You gotta love the passionate discussions going on about the Heat-Bulls series. Down here, it feels like no on is giving the Bulls a chance because Derrick Rose is too much of a one-man show and the Bulls have struggled in games against the Pacers and Hawks. Elsewhere, there are those who believe the Bulls' defense and depth will be too much for the Bulls, and that the regular season record is significant and that Rose can dissect this defense even more thoroughly than his first two playoff opponents because of the holes at point guard and center.
Well, here's the thing about those arguments. No matter how passionately you feel about your position in this debate, the fact is, these are the Eastern Conference Finals. That means that there should be a debate. A very good debate, because these are the two best teams in the Eastern Conference. It shouldn't be easy to pick this series. If it is easy, then that would mean one of these two teams is far and away the best in the league. And that's just not true for either team.
So, let's look into some of the reasons people are picking Chicago. First, those siding with the Bulls are suddenly discrediting the Heat's five-games series win over the Celtics. They're looking at the 4-1 result and calling the Celtics old and injured and unworthy of challenging the Heat.
Losing Rajon Rondo was problematic for the Celtics, yes. He's one of their best defenders on and off the ball, and he's the team's engine on fastbreaks. But he was there and completely healthy for two of the Heat's four wins. And for the final four games of the series, Delonte West played terrific defense, particularly on Dwyane Wade, and actually coupled that with shot-making ability. So it's not as if the Celtics were playing with Carlos Arroyo out there. Were these the Celtics of 2007-08? No. But this was still an excellent defensive team with a balanced offense. It was a relatively short, five-game series, but every game was an intense battle, and the Celtics could've easily won two of those four games they lost.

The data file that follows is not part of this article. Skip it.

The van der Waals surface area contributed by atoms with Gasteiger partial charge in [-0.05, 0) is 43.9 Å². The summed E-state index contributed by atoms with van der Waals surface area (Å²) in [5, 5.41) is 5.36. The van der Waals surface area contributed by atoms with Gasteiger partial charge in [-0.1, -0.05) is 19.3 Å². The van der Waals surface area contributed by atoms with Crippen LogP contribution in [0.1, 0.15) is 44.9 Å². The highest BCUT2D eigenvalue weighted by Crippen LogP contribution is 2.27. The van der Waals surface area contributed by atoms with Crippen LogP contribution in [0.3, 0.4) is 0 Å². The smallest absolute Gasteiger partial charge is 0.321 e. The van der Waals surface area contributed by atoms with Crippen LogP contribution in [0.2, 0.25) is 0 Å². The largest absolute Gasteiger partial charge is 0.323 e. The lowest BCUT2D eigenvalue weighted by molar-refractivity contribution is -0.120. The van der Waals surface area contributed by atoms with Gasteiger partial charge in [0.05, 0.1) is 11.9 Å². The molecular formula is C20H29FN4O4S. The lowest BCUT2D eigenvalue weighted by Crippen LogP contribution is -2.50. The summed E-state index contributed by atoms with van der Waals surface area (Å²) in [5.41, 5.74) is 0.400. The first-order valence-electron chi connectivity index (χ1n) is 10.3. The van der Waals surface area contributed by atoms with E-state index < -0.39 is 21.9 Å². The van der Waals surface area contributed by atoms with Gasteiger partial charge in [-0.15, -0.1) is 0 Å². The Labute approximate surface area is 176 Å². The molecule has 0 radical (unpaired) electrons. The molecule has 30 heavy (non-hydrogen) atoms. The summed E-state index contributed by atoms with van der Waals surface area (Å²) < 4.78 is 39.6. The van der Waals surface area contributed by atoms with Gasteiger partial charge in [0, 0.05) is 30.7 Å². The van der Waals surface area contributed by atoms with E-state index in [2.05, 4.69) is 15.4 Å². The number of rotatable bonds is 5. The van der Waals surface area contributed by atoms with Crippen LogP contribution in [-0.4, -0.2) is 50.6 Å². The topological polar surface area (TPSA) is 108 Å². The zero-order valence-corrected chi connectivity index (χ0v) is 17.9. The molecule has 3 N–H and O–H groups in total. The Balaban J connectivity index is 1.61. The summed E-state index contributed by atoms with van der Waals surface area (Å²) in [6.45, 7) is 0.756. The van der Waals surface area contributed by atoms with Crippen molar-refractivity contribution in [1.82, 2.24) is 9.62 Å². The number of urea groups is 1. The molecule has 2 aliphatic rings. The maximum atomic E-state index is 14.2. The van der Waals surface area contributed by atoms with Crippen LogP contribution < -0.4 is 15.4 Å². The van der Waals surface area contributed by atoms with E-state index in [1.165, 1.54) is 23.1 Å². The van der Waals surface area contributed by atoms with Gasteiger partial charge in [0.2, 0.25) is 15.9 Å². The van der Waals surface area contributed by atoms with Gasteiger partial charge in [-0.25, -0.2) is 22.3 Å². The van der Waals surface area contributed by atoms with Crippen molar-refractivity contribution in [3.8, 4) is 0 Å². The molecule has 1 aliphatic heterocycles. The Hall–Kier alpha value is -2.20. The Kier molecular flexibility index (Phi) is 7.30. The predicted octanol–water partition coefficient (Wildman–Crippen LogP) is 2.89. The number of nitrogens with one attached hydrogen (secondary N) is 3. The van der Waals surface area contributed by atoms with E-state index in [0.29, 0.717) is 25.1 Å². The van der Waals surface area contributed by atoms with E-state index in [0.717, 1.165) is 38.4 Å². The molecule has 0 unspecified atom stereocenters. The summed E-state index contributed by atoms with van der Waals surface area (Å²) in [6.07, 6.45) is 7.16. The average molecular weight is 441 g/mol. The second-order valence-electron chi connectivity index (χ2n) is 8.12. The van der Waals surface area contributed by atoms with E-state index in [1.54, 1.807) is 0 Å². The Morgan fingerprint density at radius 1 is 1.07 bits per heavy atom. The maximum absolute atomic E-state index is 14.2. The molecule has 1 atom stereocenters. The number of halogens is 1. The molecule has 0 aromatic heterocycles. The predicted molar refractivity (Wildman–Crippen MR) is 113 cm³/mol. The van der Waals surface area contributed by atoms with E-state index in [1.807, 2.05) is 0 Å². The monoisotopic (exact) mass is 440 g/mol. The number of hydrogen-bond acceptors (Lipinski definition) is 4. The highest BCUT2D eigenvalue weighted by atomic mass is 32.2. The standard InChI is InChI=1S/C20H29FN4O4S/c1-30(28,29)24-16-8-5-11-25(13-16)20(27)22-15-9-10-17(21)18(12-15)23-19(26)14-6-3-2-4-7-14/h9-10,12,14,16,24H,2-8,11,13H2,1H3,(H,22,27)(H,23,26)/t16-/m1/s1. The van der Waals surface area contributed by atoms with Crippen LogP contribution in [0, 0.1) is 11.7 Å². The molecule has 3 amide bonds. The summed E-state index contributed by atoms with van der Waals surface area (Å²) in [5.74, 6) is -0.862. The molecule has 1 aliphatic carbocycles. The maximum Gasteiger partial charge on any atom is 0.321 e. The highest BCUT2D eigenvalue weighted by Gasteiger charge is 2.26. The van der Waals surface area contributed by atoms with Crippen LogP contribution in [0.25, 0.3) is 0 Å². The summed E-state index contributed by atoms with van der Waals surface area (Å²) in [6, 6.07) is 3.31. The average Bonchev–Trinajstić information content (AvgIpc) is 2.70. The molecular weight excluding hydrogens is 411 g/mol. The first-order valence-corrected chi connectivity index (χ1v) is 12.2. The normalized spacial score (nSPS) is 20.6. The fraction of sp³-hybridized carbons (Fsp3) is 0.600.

And by the way, the Bulls enthusiasts who are questioning the quality of team the Heat has beaten in these playoffs should look at Chicago's opponents. What, the Hawks beat the Magic and all of a sudden they're better than the Celtics? No way. And it still took the Bulls six games to get past them.
Regardless of that, though, the truth is every series takes on a personality of its own. So the previous series, how it was won or who the opponent was doesn't matter one lick once the next series starts. So those who are predicting Heat-Bulls based on the results of the previous series have little ground to stand on.
When you get to the actual matchups in this series, there are some interesting takes there also. All of a sudden, the duo of Keith Bogans and Luol Deng is supposed to be a good defensive pairing against Wade and LeBron James, respectively.
Let's go back in time, shall we? Wade used to toy with Bogans when he was with the Bobcats and Magic. His face would light up when he saw Bogans in front of him. And Deng? He's a fine defender. He's not Tony Allen. He's not even Shane Battier. He's just fine.